The Democratic Congressional Campaign Committee signaled this week that it is willing to spend additional resources supporting Christie Vilsack’s campaign against Representative Steve King in Iowa’s fourth Congressional district.
The DCCC’s “Red to Blue” program “highlights top Democratic campaigns across the country, and offers them financial, communications, grassroots, and strategic support.” It’s a way for House Democrats to show outside donors which challengers are deemed most promising. This week Vilsack was one of 18 candidates added to the program. Most of the others are running against first-term Republican incumbents.
Although the DCCC put King’s challenger Rob Hubler “on the radar” late in the 2008 campaign, I’m not aware of the DCCC financially helping any Democrat running against King before this cycle. DCCC Chair Steve Israel warned Vilsack last spring not to rain on Democratic incumbent Dave Loebsack’s parade in the new second district. After Vilsack announced her exploratory committee in the new IA-04, the DCCC gave Vilsack’s campaign $11,500 during the second quarter of 2011 and $12,000 during the third quarter. During the same periods, Vilsack received contributions from several Democratic House leaders and their PACs. Her campaign has not yet filed its FEC report showing fundraising during the fourth quarter. A recent press release claimed Vilsack raised more than $1 million in 2011 and ended the year with $750,000 cash on hand.
This week Vilsack scheduled public events in Carroll, Sioux City, Okoboji, Clear Lake, Ames and Fort Dodge to roll out her new conservation plan. Here’s the short version:
1. Vilsack is proposing a voluntary plan to boost conservation and create jobs and does not require new spending: Dedicate up to $20 million of existing [Environmental Quality Incentive Program] funds to support the Voluntary Access Program. This program pays landowners a small fee for open use of their land for outdoor recreation during a defined period of time.
2. Modify the Conservation Reserve Program (CRP) to allow landowners to voluntarily place highly erodible land in the program through a continuous sign up as opposed to waiting for a general sign up. This will not require additional funding, as there is adequate funding already available in the program.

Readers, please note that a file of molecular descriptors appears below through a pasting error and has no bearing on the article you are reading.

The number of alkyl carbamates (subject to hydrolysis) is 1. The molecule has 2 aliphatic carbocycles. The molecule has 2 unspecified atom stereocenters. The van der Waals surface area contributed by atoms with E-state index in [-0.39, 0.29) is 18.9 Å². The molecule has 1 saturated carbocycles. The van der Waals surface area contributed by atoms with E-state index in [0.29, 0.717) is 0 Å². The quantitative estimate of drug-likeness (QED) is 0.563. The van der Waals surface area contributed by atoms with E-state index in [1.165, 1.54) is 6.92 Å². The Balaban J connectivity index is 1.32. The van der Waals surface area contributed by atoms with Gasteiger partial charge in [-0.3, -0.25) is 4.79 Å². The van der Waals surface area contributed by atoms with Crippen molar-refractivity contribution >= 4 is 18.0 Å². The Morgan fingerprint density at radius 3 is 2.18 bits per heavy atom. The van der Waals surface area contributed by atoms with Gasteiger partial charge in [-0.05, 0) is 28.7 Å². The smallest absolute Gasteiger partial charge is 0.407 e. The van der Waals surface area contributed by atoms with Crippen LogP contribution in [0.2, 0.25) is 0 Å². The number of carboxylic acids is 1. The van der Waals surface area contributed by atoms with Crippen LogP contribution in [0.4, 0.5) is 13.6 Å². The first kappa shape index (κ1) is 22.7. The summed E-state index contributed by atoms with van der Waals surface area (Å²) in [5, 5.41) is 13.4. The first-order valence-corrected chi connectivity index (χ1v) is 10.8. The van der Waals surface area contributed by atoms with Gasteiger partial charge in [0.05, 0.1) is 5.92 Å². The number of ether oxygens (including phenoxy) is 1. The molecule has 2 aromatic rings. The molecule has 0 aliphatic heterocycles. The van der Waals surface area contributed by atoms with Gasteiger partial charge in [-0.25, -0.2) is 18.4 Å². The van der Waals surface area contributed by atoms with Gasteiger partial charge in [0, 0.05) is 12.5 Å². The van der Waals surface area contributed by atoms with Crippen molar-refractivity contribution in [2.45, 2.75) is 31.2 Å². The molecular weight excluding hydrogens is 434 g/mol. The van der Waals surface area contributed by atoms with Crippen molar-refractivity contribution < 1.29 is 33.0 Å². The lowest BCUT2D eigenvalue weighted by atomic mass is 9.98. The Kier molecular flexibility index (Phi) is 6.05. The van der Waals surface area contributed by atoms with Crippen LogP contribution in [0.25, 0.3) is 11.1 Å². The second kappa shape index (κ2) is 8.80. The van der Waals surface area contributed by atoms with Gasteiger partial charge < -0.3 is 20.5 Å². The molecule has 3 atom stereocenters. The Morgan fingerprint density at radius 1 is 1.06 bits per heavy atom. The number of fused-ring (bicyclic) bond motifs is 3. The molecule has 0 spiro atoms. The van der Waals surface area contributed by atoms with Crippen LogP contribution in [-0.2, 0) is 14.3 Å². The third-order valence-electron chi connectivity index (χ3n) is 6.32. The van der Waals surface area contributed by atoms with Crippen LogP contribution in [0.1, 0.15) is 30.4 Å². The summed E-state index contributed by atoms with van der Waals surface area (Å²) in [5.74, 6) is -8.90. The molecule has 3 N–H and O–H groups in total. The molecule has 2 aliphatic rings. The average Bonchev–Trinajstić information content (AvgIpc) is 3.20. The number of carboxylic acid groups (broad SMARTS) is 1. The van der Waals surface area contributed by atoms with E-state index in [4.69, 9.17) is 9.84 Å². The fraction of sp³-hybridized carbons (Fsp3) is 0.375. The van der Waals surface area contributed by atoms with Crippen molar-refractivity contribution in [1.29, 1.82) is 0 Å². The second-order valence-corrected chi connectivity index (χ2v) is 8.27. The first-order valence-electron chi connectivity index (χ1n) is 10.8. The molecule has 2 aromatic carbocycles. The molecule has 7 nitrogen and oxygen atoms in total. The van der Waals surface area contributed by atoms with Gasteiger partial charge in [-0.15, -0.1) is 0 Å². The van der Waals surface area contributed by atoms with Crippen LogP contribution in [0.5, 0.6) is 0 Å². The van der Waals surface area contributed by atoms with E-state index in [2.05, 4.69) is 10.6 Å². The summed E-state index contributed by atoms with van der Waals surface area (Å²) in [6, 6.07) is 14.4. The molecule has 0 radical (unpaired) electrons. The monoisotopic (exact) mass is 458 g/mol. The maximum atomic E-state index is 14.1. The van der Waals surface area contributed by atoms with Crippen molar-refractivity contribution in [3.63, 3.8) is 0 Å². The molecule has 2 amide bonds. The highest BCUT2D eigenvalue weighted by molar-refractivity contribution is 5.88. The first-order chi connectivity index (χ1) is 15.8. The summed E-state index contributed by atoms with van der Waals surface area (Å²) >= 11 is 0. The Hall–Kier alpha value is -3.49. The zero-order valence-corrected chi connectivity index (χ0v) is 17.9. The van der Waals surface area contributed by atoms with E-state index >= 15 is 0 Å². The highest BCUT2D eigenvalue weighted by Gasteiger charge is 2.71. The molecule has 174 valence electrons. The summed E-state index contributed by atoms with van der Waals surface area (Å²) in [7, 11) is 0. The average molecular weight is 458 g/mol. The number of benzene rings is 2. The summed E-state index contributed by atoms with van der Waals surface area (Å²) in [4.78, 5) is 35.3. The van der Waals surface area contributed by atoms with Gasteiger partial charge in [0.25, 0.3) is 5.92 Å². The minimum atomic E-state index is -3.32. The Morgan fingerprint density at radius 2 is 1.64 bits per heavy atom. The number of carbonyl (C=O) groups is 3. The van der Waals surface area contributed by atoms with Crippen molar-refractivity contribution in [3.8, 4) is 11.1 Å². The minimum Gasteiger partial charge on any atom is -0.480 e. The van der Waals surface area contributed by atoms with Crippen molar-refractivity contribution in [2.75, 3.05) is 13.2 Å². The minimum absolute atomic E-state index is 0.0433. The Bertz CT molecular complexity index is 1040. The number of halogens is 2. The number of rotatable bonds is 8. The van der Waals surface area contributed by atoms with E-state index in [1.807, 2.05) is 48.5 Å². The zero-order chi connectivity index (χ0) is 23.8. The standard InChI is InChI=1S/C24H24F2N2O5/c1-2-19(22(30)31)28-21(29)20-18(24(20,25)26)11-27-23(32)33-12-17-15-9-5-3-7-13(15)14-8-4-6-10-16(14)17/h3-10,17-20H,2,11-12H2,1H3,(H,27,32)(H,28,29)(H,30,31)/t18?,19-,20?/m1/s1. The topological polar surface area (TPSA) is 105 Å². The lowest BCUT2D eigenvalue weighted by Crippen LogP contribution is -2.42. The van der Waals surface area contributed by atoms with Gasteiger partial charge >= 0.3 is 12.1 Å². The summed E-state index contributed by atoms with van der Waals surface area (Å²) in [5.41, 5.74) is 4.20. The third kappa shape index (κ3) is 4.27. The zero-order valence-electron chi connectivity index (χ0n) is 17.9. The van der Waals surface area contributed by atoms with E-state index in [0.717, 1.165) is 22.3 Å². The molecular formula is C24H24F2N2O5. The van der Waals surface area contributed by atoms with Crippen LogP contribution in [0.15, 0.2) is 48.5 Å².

3. Direct the National Resources Conservation Services (NRCS) to create a voluntary conservation stewardship standard as a way of responding to the demands of the market, which are increasingly requiring more sustainable production practices.
4. Protect existing funding for conservation programs and work with businesses to leverage private money for conservation. Protect resources to continue research at our Land Grant Universities to continue providing the data we need to learn best conservation practices and to make educated conservation decisions based on good science.
This page on Vilsack’s campaign website explains the conservation plan in a bit more detail. Like her previous policy proposals, this one includes several nods to conservative rhetoric (“need to get our fiscal house in order,” “Government ought to make life easier and not harder for those farmers and producers”). I appreciate her commitment to preserve federal funding for conservation. I’m seeking further information about her call to “make conservation convenient” by altering the sign-up window for the USDA’s Conservation Reserve Program.